By Martha O’Regan
If you went to your car and let some air out of one of your front tires and a little more out of one the back tires, how long will your car will maintain its alignment and function? Do you think it will be like your body and compensate for minutes, hours, days, weeks, months or years? Or will you begin to hear squeaks, rattles and thumps as soon as you begin driving down the road? Once you become aware of the imbalance, will you wait to fix the situation or will you begin re-balancing the air in your tires right away? Why is it we are more aware of the misalignments in our car than the imbalances in our physical body until they become a full blown “symptom?” As a culture, we are taught to ignore or cover up these subtle messages until they become louder and stronger to the point of pain or disease.
Tuning in to the subtle changes in our body allows us to “course correct” more quickly, possibly avoiding some of the aches and pains that are often attributed to “getting old.” When I hear someone mention their bum hip or shoulder as a result of getting old, I love to ask how old the other hip or shoulder is and why aren’t they a problem. True, the longer we have been around, the greater the chances for wear and tear but it’s our imbalances rather than age that play a bigger part in how we feel each day.
Some basic things to understand about our physical structure are that we are designed to stand to gravity like there is a string coming out the top of our head, equal in balance right to left, front to back, head to toe, allowing our skeletal system to be in proper alignment. Also, simply put, muscles move bones and every muscle crosses a joint. When a muscle gets tight from overuse, underuse, injury, or poor posture, it will pull two bones closer together. Over time, this tension wears away the various cushions in between the two bones, creating inflammation and ultimately becoming an “itis” of some sort — arthritis, bursitis, tendonitis, etc. Now we have a symptom that might have been avoided had we been aware of the imbalance in the first place. Stand in front of a mirror and notice if one shoulder is higher or more forward than the other. Is your head in front of your spine? Is one hip higher or more forward than the other? If the answer is yes, then your body is not in balance and if pain is not already present, it won’t be long.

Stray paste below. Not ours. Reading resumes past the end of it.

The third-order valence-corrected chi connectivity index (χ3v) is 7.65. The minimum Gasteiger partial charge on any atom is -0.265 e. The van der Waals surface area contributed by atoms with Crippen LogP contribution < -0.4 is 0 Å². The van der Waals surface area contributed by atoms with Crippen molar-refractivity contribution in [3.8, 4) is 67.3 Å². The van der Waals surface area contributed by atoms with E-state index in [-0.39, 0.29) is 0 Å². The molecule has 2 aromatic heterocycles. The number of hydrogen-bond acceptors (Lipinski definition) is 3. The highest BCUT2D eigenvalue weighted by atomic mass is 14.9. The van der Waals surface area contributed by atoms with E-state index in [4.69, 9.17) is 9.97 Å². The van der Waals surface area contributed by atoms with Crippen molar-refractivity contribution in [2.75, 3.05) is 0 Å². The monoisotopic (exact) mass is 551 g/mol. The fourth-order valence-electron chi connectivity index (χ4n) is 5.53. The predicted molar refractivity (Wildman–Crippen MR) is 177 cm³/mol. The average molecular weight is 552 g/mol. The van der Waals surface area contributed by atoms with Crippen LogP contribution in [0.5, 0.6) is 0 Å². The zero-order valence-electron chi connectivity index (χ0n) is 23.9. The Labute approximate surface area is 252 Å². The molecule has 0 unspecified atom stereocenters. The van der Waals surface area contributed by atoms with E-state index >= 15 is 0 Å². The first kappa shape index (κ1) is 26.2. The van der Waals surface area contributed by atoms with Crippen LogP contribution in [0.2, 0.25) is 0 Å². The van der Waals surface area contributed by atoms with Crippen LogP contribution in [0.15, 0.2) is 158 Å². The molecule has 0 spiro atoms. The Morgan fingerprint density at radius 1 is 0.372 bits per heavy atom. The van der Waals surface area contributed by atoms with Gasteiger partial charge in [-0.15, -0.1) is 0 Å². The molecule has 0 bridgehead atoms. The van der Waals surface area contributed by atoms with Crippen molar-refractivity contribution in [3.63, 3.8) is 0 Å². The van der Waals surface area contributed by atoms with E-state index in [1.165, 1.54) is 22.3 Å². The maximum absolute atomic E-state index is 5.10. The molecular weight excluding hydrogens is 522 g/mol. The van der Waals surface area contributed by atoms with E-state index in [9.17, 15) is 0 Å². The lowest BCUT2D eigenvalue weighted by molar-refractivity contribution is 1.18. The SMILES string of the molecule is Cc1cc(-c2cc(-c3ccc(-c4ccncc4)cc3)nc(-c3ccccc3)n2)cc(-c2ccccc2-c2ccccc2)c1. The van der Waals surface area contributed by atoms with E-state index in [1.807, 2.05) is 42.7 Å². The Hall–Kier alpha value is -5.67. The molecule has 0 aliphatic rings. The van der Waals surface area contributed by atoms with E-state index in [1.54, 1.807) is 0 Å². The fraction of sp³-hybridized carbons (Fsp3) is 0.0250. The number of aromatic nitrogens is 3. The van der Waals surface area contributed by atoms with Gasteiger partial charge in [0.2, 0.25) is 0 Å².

Awareness is the key because if you aren’t aware that you may be using your body improperly, how can you ever change it? For example, if you have hip or knee pain, notice if you are a pivoter? As you are rushing through life and need to course correct, do you plant one foot and turn quickly to head the other direction? Over time, this action can really tweak a hip or knee. If you have neck pain or headaches, notice where your head is positioned on your spine. When the head is forward of the spine, the neck muscles have to work harder to prevent your head from resting on your chest. Eventually, this imbalance increases tension resulting in pain. So, whether you are currently experiencing pain or would like to avoid it, start to tune in to your personal quirks and patterns and begin to create greater balance. Live Well … Have Fun
By Martha O’Regan